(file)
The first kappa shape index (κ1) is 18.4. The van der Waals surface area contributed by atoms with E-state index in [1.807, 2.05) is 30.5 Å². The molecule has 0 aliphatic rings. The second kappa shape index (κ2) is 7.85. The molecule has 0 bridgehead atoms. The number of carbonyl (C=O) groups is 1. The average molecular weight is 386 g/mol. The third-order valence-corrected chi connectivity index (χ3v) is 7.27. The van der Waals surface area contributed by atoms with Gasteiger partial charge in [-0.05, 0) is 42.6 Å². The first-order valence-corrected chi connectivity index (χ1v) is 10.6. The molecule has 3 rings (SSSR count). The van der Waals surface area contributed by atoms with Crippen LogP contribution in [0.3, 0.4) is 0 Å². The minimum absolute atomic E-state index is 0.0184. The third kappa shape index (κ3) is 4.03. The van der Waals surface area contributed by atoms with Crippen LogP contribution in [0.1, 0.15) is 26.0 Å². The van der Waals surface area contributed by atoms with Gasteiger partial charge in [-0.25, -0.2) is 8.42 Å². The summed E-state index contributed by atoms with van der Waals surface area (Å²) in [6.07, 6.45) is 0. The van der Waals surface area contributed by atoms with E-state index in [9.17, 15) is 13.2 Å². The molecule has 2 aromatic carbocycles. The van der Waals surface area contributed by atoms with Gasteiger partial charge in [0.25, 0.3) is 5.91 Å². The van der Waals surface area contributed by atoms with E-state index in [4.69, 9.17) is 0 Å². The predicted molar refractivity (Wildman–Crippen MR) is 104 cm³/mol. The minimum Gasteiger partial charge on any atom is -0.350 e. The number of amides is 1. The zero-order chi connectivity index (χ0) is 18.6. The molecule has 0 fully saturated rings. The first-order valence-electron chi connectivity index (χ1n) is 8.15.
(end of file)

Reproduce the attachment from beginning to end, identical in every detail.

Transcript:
The first kappa shape index (κ1) is 18.4. The van der Waals surface area contributed by atoms with E-state index in [1.807, 2.05) is 30.5 Å². The molecule has 0 aliphatic rings. The second kappa shape index (κ2) is 7.85. The molecule has 0 bridgehead atoms. The number of carbonyl (C=O) groups is 1. The average molecular weight is 386 g/mol. The third-order valence-corrected chi connectivity index (χ3v) is 7.27. The van der Waals surface area contributed by atoms with Gasteiger partial charge in [-0.05, 0) is 42.6 Å². The first-order valence-corrected chi connectivity index (χ1v) is 10.6. The molecule has 3 rings (SSSR count). The van der Waals surface area contributed by atoms with Crippen LogP contribution in [0.3, 0.4) is 0 Å². The minimum absolute atomic E-state index is 0.0184. The third kappa shape index (κ3) is 4.03. The van der Waals surface area contributed by atoms with Crippen LogP contribution in [0.1, 0.15) is 26.0 Å². The van der Waals surface area contributed by atoms with Gasteiger partial charge in [-0.25, -0.2) is 8.42 Å². The summed E-state index contributed by atoms with van der Waals surface area (Å²) in [6.07, 6.45) is 0. The van der Waals surface area contributed by atoms with E-state index in [9.17, 15) is 13.2 Å². The molecule has 2 aromatic carbocycles. The van der Waals surface area contributed by atoms with Gasteiger partial charge in [0.25, 0.3) is 5.91 Å². The van der Waals surface area contributed by atoms with E-state index in [4.69, 9.17) is 0 Å². The predicted molar refractivity (Wildman–Crippen MR) is 104 cm³/mol. The minimum Gasteiger partial charge on any atom is -0.350 e. The number of amides is 1. The zero-order chi connectivity index (χ0) is 18.6. The molecule has 0 fully saturated rings. The first-order valence-electron chi connectivity index (χ1n) is 8.15.